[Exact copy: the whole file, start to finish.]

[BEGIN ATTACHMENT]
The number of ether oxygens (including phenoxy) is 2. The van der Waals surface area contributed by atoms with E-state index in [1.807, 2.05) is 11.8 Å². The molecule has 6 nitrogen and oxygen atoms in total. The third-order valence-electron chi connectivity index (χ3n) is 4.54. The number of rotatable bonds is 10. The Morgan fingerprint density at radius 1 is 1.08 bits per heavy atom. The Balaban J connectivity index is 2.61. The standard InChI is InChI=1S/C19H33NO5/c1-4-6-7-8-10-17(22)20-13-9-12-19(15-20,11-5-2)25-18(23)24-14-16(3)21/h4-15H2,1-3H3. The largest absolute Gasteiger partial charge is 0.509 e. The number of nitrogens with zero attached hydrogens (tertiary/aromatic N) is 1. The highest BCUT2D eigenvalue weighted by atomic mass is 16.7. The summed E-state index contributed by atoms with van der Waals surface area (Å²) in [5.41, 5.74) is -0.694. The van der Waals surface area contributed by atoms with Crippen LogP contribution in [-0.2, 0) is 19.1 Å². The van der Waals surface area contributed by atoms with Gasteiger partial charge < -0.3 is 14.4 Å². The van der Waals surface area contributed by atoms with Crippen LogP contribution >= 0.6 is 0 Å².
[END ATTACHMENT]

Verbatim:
The number of ether oxygens (including phenoxy) is 2. The van der Waals surface area contributed by atoms with E-state index in [1.807, 2.05) is 11.8 Å². The molecule has 6 nitrogen and oxygen atoms in total. The third-order valence-electron chi connectivity index (χ3n) is 4.54. The number of rotatable bonds is 10. The Morgan fingerprint density at radius 1 is 1.08 bits per heavy atom. The Balaban J connectivity index is 2.61. The standard InChI is InChI=1S/C19H33NO5/c1-4-6-7-8-10-17(22)20-13-9-12-19(15-20,11-5-2)25-18(23)24-14-16(3)21/h4-15H2,1-3H3. The largest absolute Gasteiger partial charge is 0.509 e. The number of nitrogens with zero attached hydrogens (tertiary/aromatic N) is 1. The highest BCUT2D eigenvalue weighted by atomic mass is 16.7. The summed E-state index contributed by atoms with van der Waals surface area (Å²) in [5.41, 5.74) is -0.694. The van der Waals surface area contributed by atoms with Crippen LogP contribution in [-0.2, 0) is 19.1 Å². The van der Waals surface area contributed by atoms with Gasteiger partial charge < -0.3 is 14.4 Å². The van der Waals surface area contributed by atoms with Crippen LogP contribution >= 0.6 is 0 Å².